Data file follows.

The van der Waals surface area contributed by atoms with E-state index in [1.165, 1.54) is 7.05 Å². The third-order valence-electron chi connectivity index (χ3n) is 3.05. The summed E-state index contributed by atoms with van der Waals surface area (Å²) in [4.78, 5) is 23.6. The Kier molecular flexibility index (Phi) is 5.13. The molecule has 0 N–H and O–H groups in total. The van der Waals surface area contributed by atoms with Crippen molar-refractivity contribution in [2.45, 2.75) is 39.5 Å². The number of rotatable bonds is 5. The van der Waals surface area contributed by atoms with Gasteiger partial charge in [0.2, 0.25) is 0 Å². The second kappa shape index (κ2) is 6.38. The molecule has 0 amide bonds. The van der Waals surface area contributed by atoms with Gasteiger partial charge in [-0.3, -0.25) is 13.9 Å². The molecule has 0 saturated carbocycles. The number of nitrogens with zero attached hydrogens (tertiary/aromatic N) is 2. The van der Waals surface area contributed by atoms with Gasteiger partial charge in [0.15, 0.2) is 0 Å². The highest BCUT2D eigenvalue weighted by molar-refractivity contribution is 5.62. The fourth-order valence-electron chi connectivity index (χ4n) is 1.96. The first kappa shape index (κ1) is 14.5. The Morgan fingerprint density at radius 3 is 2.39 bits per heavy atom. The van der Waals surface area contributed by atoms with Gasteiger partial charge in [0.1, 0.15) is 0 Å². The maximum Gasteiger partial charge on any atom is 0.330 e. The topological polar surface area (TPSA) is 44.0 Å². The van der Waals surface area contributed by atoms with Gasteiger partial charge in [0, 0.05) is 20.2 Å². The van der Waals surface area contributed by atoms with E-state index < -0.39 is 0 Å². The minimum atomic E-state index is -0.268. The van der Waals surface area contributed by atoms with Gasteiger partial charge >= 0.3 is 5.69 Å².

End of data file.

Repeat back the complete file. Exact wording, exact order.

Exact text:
The van der Waals surface area contributed by atoms with E-state index in [1.165, 1.54) is 7.05 Å². The third-order valence-electron chi connectivity index (χ3n) is 3.05. The summed E-state index contributed by atoms with van der Waals surface area (Å²) in [4.78, 5) is 23.6. The Kier molecular flexibility index (Phi) is 5.13. The molecule has 0 N–H and O–H groups in total. The van der Waals surface area contributed by atoms with Crippen molar-refractivity contribution in [2.45, 2.75) is 39.5 Å². The number of rotatable bonds is 5. The van der Waals surface area contributed by atoms with Gasteiger partial charge in [0.2, 0.25) is 0 Å². The second kappa shape index (κ2) is 6.38. The molecule has 0 amide bonds. The van der Waals surface area contributed by atoms with Gasteiger partial charge in [-0.3, -0.25) is 13.9 Å². The molecule has 0 saturated carbocycles. The number of nitrogens with zero attached hydrogens (tertiary/aromatic N) is 2. The van der Waals surface area contributed by atoms with Gasteiger partial charge in [0.15, 0.2) is 0 Å². The highest BCUT2D eigenvalue weighted by molar-refractivity contribution is 5.62. The fourth-order valence-electron chi connectivity index (χ4n) is 1.96. The first kappa shape index (κ1) is 14.5. The Morgan fingerprint density at radius 3 is 2.39 bits per heavy atom. The van der Waals surface area contributed by atoms with Gasteiger partial charge in [0.1, 0.15) is 0 Å². The maximum Gasteiger partial charge on any atom is 0.330 e. The topological polar surface area (TPSA) is 44.0 Å². The van der Waals surface area contributed by atoms with Gasteiger partial charge in [0, 0.05) is 20.2 Å². The van der Waals surface area contributed by atoms with E-state index < -0.39 is 0 Å². The minimum atomic E-state index is -0.268. The van der Waals surface area contributed by atoms with Gasteiger partial charge >= 0.3 is 5.69 Å².